No Holds Bard!

Action! Adventure! Humor! The 5th Tales of Fortannis collection, from Double Dragon Publishing, is finally available in paperback and kindle. It features the following great stories:

The Hidden Treasure of Pirate Percy by Michael A. Ventrella: Terin is captured by pirates who are convinced that only he can uncover the hidden treasure, which is so well hidden they don’t even know where to look for it. Can Terin talk his way out of this one?  (Hint: no.) Click here to read the first few pages of “The Hidden Treasure of Pirate Percy”No Holds Bard

Greenpool by Sarah Stegall: Captured unwittingly by the magics of a secret pool, a girl plots her revenge against the fiend who killed her family, only to discover him on his way to her. Can she escape their punishment?

Chalric Hill by Henry Hart: A teenage soldier has to learn to face his fears in a deadly war.

To Be a Squire by Jon Cory:  Sometimes passing the rigorous tests of knighthood can be avoided for clever squires.

Hoarfrost by Susan Bianculli: Stealing the magical sword from the castle would be a lot easier if the sword didn’t have its own mind about the situation.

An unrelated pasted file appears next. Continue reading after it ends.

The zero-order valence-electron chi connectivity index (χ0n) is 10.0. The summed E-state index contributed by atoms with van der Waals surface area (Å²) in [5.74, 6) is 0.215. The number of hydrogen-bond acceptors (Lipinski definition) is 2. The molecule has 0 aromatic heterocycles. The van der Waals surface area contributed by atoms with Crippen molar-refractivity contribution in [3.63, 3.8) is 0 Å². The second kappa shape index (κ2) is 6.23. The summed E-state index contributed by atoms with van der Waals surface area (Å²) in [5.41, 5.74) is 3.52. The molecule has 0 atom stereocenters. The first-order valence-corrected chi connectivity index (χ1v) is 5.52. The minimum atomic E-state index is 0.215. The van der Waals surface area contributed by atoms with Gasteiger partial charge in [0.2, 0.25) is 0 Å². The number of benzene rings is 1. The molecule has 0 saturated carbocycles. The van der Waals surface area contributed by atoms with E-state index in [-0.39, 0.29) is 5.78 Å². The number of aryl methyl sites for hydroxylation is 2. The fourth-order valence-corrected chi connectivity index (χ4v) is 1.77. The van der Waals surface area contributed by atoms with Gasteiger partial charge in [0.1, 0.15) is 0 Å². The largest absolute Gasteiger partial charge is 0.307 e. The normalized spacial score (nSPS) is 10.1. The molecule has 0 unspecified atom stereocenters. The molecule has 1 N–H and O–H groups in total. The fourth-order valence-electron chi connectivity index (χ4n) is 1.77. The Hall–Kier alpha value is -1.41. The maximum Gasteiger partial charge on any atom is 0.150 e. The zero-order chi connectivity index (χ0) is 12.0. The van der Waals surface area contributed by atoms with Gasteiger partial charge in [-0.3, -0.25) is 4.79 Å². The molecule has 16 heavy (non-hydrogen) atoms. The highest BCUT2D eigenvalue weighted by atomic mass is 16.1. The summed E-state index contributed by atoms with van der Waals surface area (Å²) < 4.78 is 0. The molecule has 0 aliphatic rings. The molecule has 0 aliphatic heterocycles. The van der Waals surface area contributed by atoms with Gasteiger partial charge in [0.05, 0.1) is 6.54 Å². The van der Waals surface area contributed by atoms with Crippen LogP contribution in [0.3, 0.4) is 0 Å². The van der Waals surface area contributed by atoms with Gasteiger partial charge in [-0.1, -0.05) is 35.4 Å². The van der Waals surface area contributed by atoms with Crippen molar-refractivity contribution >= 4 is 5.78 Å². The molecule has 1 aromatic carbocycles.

The Storm Before the Calm by Mark Mensch: Nigel and a friend find themselves both welcomed and held in suspicion by a group of selunari — but Nigel knows something they don’t.

Hidden Bouquet by Derek Beebe: Cowardly young Duke Elmiki from the Hidden Kingdom walks into the lion’s den of his enemy who is sworn to kill him and take over the duchy. Certainly he has a plan, right?

The Lost by Miles Lizak: The loss of memory for a biata has to be treated carefully, because there is a reason someone doesn’t want these thoughts returning…

Bartleby Goes Adventuring by Jesse Hendrix: Bartleby dreams of being a hero but finds that real life often requires cunning and accountancy skills in order to defeat the bad guys.

Squeeze by Shane Porteous: A mysterious skill is needed, but the possessor of that skill is reluctant to make herself known

The Hole in Vorak’s Peak by Bernie Mojzes: Maris is hired by a noblewoman who hates her but needs her skills because the woman’s husband is missing. The two of them go to the rescue but nothing is as it appears.

History Never Repeats by Beth W. Patterson: An island full of wylderkin prove to be more than enough for our heroes to handle.